Relative to other forms of alternative energy, tidal energy developments in Canada are still in their infancy. However, there has recently been significant interest in this area, and tidal projects are currently under consideration in three provinces: British Columbia, Nova Scotia and New Brunswick.

Although offshore lands for tidal project development are generally secured through long-term leases of Crown land, each of the above-referenced provinces has implemented project proposal and assessment procedures that must be followed by proponents prior to commencement of land lease discussions. In addition, while Crown land leases are typically governed by provincial legislation, the terms and procedures for leasing off-shore lands are found in provincial energy policies.

Nova Scotia is currently the only province with an operating tidal power project. In an effort to spur further tidal initiatives, the province sponsored a strategic environmental assessment to help identify the potential impact of tidal projects on marine life and other factors, it developed a tidal project policy framework to provide guidance for project proponents, and most recently, it distributed a request for project proposals.1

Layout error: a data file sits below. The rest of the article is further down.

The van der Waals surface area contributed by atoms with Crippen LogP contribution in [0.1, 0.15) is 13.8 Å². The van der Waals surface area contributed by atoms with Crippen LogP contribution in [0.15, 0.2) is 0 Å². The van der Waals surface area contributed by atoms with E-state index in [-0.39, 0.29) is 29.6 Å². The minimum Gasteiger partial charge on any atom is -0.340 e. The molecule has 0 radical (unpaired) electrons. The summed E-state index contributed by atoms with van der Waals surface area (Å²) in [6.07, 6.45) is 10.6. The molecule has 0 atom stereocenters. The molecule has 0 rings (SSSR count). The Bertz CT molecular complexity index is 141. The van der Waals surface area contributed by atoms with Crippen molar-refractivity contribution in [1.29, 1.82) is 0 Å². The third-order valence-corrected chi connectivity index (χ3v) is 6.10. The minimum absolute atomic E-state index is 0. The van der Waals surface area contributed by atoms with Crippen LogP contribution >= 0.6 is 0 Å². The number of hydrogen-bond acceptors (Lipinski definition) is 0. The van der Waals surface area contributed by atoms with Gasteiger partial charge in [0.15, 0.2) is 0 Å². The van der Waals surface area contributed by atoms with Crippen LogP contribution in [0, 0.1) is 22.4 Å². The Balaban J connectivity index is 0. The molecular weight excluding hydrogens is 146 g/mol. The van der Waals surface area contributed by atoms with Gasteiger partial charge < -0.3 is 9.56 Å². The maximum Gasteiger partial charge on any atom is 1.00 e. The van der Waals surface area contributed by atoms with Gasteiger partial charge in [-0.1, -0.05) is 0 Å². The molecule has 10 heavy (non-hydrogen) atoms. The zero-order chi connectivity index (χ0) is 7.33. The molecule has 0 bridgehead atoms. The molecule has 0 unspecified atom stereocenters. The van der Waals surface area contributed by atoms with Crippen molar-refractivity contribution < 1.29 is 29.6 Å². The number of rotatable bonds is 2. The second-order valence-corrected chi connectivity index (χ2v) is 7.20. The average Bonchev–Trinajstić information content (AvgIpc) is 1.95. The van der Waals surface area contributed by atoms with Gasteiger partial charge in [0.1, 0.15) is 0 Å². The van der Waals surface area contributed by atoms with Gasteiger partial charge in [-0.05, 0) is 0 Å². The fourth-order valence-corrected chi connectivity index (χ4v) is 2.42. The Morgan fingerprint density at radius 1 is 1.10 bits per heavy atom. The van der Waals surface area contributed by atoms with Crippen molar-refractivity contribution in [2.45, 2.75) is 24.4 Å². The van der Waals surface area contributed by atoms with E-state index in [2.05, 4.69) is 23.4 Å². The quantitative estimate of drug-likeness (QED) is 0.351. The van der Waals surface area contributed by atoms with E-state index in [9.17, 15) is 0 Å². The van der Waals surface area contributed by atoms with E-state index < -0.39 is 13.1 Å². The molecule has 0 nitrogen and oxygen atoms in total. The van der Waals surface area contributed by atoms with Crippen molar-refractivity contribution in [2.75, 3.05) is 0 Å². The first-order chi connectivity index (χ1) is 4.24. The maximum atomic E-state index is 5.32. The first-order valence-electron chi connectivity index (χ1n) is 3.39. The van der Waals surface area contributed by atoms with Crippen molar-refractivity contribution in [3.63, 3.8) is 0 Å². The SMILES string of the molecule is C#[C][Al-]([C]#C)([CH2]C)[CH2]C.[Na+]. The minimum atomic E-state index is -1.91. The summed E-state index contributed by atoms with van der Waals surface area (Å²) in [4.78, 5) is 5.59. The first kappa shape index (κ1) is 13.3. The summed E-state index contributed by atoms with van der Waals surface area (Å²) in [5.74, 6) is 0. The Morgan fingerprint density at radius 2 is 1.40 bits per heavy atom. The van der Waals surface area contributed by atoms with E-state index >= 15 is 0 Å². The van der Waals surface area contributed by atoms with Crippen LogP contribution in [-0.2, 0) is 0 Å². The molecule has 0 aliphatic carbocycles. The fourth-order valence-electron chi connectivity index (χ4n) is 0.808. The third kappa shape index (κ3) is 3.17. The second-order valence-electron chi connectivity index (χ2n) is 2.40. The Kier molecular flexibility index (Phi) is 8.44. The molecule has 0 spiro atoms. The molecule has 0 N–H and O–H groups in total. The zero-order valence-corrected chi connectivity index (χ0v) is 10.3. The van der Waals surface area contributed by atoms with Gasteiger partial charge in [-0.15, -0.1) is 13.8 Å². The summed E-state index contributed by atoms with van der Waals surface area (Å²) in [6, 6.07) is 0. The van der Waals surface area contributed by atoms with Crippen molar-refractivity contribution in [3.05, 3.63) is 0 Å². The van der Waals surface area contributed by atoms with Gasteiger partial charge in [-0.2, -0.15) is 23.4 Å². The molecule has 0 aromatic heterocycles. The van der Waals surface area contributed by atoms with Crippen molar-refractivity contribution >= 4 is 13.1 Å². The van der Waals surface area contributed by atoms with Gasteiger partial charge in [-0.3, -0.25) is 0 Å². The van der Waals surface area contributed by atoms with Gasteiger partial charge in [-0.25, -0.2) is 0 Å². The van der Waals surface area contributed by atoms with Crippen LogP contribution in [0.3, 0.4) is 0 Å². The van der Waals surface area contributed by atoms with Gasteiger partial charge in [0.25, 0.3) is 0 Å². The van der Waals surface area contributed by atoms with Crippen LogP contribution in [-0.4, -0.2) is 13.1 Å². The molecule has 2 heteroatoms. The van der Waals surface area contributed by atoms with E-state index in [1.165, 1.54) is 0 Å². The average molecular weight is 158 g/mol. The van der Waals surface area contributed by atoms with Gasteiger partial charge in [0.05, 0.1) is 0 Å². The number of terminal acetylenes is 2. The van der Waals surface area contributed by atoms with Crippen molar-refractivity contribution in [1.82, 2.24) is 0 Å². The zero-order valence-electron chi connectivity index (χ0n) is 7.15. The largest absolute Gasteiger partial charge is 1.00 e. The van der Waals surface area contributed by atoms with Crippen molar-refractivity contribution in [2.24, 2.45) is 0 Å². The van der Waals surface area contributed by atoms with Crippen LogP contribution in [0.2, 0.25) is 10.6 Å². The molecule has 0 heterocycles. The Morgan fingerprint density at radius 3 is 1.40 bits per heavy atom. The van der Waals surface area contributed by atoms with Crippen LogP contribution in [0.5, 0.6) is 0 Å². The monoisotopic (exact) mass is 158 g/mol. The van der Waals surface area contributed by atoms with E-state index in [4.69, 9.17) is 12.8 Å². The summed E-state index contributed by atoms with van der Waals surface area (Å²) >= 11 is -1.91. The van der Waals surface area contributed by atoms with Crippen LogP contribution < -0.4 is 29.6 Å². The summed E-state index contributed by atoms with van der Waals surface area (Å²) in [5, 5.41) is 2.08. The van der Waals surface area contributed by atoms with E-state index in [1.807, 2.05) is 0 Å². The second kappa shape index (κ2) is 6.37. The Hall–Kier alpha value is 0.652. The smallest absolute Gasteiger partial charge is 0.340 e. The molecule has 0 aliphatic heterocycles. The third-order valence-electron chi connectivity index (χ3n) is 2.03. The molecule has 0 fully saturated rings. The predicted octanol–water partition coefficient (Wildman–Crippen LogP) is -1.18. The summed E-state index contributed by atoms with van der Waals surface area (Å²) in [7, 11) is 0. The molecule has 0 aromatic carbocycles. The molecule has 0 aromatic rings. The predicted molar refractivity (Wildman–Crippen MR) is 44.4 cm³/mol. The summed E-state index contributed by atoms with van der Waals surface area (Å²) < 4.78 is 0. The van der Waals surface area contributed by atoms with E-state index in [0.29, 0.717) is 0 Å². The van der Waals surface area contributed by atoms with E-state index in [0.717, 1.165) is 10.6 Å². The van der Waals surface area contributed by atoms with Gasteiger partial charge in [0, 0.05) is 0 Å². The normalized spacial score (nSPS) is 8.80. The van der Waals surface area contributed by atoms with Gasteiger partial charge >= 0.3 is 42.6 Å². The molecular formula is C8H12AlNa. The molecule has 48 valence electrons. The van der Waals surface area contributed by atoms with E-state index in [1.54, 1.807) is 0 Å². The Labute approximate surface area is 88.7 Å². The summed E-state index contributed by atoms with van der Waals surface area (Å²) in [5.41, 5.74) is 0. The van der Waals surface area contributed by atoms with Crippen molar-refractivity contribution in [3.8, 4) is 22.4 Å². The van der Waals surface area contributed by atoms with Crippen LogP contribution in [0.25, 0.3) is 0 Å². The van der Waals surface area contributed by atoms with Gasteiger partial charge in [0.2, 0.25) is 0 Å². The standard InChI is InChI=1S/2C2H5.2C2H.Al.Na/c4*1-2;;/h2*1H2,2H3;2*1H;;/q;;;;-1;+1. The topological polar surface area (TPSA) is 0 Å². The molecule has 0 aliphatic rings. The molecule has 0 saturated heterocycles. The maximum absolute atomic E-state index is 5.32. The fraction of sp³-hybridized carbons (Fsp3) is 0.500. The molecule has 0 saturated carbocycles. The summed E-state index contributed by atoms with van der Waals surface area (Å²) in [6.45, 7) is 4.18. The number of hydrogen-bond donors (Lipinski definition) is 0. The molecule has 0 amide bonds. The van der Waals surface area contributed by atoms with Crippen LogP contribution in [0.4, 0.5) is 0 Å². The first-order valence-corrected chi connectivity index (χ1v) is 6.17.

In British Columbia, the Ministry of Energy, Mines and Petroleum Resources and the Ministry of Agriculture and Lands have published a discussion paper describing the policy issues and implementation options associated with locating ocean energy projects on Crown land. The Ministries are also currently in the process of drafting a land use policy for ocean energy, to guide the Integrated Land Management Bureau2 and project proponents through the application process for tidal project proposals.

While the government of New Brunswick has given serious consideration to tidal power initiatives, it is currently behind its counterparts in Nova Scotia and British Columbia with respect to project implementation. The province is currently in the process of assessing potential project sites in the Bay of Fundy and developing a tidal energy policy, which is expected to be ready in the spring of 2008.